On Monday, I had the privilege of serving as the keynote speaker for an excellent conference in Boston.Empowering Healthcare Consumers: a Community Conversation brought together an impressive array of people to discuss how to improve healthcare through empowerment. In attendance were over 150 community leaders, clinicians, hospital administrators, insurers, advocacy group leaders, and patients.
Patients—or I mean healthcare consumers? The conference organizers specifically requested that I use the terminology of “healthcare consumer” rather than “patient” in my presentation. Several of the speakers before me made the point eloquently as to why: “patient” has the connotation of passivity, and people need to be active to take charge of their health. We need to be savvy consumers and do our own research into the cost and quality of healthcare, much the same way we would if we were shopping for a new car.
Those of us in favor of universal access to care argue that healthcare is not a commodity like cars and TVs. Using the language of people being consumers could undermine this fundamental tenet. If you are shopping for healthcare in the same way you shop for your car or TV, this implies that you buy what you can. (Can’t afford a new Lexus? Buy a used Toyota. Maybe wait a year.) This doesn’t—and shouldn’t—work for healthcare. (Need heart surgery? Choosing the “discount” surgeon, or waiting a year, don’t sound like good choices.) Those who can’t afford healthcare are priced out of it, and healthcare is no longer a public good, like public education and clean water.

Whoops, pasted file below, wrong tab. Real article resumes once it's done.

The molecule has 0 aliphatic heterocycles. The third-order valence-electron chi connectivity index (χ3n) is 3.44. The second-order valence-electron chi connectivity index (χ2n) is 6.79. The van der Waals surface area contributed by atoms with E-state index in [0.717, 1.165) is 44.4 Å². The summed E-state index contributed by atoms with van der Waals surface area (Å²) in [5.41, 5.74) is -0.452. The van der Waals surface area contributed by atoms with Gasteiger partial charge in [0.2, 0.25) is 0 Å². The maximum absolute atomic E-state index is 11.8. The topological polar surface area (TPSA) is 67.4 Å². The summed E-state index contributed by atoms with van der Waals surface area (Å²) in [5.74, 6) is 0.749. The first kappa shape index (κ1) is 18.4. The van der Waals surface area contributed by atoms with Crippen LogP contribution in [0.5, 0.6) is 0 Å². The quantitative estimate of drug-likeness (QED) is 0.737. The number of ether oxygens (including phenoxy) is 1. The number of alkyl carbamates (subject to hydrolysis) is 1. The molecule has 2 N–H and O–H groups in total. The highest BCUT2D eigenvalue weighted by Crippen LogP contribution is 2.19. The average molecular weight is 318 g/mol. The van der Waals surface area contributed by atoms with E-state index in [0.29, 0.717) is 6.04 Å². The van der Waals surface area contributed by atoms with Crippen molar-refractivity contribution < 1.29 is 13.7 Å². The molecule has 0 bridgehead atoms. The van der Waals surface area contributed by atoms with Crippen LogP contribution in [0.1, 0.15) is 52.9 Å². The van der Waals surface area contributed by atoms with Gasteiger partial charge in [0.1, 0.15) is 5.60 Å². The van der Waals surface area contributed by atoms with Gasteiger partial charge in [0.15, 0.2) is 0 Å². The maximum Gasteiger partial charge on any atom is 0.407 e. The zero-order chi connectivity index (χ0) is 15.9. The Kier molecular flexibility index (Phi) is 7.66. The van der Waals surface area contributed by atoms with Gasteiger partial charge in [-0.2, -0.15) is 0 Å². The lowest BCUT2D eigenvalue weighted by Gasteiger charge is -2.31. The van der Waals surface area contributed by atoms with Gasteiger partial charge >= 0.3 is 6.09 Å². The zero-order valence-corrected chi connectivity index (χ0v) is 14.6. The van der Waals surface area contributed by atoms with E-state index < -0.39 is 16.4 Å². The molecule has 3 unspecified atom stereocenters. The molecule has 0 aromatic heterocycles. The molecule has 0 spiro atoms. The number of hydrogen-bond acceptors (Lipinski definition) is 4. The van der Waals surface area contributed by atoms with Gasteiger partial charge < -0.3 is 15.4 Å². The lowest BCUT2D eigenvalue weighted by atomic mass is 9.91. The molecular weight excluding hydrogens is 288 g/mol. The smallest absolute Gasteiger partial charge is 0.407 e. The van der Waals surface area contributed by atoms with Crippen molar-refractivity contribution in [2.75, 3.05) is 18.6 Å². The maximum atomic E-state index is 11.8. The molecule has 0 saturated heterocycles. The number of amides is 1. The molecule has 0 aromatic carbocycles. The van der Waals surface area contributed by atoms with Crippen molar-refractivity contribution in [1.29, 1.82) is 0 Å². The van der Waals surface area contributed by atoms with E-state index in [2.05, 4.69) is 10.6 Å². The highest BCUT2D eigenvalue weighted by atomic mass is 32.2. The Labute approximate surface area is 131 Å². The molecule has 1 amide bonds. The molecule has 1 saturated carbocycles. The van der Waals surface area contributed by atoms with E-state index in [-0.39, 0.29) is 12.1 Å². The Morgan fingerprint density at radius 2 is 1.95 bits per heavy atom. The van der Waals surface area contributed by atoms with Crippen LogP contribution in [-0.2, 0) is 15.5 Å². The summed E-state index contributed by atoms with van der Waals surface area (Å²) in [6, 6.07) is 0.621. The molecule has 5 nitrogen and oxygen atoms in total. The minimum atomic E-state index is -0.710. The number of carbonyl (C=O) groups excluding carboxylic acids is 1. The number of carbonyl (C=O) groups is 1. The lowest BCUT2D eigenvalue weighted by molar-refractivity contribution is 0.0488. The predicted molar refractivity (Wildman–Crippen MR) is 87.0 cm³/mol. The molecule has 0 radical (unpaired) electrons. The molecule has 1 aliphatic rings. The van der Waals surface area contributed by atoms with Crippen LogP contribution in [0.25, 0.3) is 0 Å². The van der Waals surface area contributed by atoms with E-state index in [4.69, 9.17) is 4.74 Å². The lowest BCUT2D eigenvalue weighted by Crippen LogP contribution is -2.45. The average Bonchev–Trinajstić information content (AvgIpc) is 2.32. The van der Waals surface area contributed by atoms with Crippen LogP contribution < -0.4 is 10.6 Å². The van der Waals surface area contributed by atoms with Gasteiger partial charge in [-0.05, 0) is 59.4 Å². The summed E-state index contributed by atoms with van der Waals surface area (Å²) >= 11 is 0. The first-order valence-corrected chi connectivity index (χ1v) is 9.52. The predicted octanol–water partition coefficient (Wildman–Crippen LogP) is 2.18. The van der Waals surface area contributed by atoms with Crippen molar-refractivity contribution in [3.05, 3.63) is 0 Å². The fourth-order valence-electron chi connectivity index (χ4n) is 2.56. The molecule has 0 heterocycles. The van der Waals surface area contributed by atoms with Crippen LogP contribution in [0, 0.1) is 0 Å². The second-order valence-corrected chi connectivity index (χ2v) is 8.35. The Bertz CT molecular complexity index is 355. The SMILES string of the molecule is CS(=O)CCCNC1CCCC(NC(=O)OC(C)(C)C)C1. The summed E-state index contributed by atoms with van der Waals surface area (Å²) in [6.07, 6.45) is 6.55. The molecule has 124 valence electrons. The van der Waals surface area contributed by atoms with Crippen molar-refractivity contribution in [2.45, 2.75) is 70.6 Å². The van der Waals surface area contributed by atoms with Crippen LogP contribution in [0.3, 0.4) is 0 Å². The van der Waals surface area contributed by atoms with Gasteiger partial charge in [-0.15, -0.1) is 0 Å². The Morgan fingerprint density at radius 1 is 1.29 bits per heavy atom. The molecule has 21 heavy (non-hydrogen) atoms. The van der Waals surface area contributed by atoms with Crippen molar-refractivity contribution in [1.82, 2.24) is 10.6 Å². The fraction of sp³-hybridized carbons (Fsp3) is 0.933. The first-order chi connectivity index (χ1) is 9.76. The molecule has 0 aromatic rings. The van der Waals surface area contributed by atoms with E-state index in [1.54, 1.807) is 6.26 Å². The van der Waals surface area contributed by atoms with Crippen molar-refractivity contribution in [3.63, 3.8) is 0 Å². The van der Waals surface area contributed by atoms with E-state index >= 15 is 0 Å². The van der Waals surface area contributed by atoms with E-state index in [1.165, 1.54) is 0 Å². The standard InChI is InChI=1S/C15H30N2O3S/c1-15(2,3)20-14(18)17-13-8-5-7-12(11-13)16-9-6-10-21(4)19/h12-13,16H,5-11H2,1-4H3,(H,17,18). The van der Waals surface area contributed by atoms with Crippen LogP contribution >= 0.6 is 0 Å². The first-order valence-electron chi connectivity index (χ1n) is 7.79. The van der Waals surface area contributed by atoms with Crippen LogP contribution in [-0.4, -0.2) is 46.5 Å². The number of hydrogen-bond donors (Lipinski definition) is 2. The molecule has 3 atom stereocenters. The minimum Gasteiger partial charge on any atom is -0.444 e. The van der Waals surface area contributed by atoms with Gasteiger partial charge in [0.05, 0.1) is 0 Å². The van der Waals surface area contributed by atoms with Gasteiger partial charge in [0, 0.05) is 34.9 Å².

An extreme version of patient-as-consumer can be found in China, where people routinely pay their doctors under the table as promise to receive better care, and patients—even those dying of stroke and heart attack—are turned away from hospitals if they cannot pay upfront for their treatments. The physician-patient relationship has broken down so much that doctors have been murdered by angry patient families.
So what is to be done? Here’s a suggestion. Instead of throwing out the word “patient”, change what it means. Encourage people to become the educated, empowered patient, even, dare I say, the pushy patient. This is the patient who will make individualized choices about her health as an active and equal partner with her doctor. This is the patient who will ensure the best possible care for herself and, in so doing, catalyze reform of our healthcare system to one that values informed decision-making and reaffirms health as a basic right.
Though the views expressed above are solely the writer’s, Guthrie supports “The Dose with Dr. Goodhook” and is partnering with Adventures in Medicine to create an open, inspiring and insightful community for residents and physicians. Click here to learn more about ways that Guthrie is making practice purposeful.
About the Author:
Dr. Leana S. Wen, M.D., is an emergency physician at Brigham & Women’s Hospital and Massachusetts General Hospital and a clinical fellow at Harvard Medical School. She is the author of the new book, When Doctors Don’t Listen: How to Avoid Misdiagnoses and Unnecessary Tests. For more information, visit her blog The Doctor is Listening or her website. You can also follow her on Twitter at @DrLeanaWen.